Docker Command Line Survival Guide: The Absolute Basics- 4 mins
A brief introduction to ten essential and absolute basic Docker commands to get you started, and keep you going in the command-line interface.
In this post, I decided to share some of the basic commands you might need to get started with Docker. This is neither an extensive list of the commands available, nor all of the commands you might need. This is merely me sharing a prettified list of my cheat sheet for Docker basics with you.
Before we get started, it might be a good idea to note that all of the commands below are written without
sudo. If your installation is not running without
sudo (assuming that you are running Linux), you might want to check out the post-installation guide for Linux in the Docker docs.
1. Check if Everything Works
First things first, you can use this simple command to check that your installation is fine. Note: Make sure you have right CPU architecture for your images. Raspberry Pi (ARM) things will not run on x86 architecture, and vice versa.
For Raspberry Pi / AMD:
2. List Containers
After creating containers, first thing you might want to do is to see what containers you have up and running. To list all running containers you can use:
This command will give you a list similar to this:
However, it will not show you any stopped containers. To list all local containers use the
The output will be more like this (note that is shows also stopped, or even failed containers):
docker ps in the Docker docs.
3. List Images
To list all the images available on your system, simply do this:
4. Containers vs. Images?
What is the difference between containers and images, you might wonder? Well, I have a link for you. This will hopefully help you to understand how Docker manages the data within your images and containers.
5. Starting and Stopping Containers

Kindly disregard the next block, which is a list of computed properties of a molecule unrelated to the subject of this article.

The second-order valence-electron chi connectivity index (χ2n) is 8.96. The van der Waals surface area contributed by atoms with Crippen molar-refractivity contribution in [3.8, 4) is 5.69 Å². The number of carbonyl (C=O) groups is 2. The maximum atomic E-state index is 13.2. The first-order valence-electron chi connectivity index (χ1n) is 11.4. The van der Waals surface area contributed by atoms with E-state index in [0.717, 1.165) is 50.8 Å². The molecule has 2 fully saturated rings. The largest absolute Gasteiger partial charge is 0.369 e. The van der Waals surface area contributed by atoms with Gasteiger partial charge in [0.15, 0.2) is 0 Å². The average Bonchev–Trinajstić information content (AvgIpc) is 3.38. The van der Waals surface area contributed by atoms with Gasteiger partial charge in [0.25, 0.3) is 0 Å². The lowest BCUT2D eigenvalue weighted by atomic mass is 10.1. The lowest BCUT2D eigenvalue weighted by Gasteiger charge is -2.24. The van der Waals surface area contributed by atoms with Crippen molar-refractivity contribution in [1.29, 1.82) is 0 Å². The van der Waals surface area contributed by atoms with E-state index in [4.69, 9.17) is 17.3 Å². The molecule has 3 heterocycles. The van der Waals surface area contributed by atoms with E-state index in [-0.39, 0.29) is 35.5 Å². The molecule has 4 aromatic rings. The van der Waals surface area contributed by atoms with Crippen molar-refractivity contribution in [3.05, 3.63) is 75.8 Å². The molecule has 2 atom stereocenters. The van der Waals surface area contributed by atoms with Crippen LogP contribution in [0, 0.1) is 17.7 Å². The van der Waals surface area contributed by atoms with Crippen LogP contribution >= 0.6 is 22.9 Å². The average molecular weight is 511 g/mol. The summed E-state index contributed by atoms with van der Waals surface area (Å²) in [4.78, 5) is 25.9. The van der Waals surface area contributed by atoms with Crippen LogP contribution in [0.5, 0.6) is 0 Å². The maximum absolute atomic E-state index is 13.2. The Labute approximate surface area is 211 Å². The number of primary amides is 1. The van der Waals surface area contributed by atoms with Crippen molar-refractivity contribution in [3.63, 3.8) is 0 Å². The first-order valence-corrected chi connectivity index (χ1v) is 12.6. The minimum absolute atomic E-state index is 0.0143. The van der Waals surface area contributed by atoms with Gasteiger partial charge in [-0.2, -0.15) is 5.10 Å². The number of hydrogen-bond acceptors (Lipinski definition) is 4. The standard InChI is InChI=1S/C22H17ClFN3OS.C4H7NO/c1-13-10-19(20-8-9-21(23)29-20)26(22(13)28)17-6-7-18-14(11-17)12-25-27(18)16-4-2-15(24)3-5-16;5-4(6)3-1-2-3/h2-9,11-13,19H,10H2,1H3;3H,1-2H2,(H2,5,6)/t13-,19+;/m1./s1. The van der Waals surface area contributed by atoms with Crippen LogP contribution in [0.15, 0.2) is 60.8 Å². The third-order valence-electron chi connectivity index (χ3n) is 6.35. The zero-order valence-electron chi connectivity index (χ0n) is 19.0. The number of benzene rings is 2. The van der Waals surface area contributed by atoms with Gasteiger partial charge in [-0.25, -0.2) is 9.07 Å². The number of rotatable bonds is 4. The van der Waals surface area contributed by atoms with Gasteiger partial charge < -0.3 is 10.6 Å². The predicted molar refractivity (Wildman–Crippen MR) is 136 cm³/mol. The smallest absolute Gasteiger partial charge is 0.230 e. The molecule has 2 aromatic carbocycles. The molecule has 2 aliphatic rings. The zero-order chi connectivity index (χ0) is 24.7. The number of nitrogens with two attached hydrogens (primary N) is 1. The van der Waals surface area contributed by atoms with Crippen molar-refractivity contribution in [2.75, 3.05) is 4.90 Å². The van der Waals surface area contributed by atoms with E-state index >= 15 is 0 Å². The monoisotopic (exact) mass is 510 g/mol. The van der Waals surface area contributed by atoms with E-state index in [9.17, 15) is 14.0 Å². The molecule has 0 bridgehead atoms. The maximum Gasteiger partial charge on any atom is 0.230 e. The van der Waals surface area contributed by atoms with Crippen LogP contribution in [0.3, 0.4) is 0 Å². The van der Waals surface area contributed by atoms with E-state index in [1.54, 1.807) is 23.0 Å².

docker run command first creates a writeable container layer over the specified image, and then starts it using the specified command. That is,
docker run is equivalent to the API’s
/containers/create, and then
Commands, Files, and Folders Inside a Container
6. Run Any Command from a Container
You can run any command in a running container just knowing its ID (or name):
7. Getting Into Containers
Since you can run any command, then you can (obviously) also run a shell from a container; if you have any. This will be a bit similar to running an
ssh command to connect remotely to a regular Linux box (given you have
sh in the container):
8. Copy Files From and To Containers
Another useful trick you might need is to copy some files to and from a container. Your friend here is the
docker cp command (link to the docs):
After playing round with all the images and containers, you might realize that you have quite a collection of these on your drive, just taking up space.
9. Remove Containers
To remove the unused or unwanted containers, you can run the
docker rm command with the IDs of those images. The IDs can be retrieved with the
docker ps -a command, mentioned above.
10. Remove Images
docker rmi command followed by the IDs of images will help you to remove the unused or unwanted images. The abovementioned
docker images command will help you finding the correct IDs for the images in question.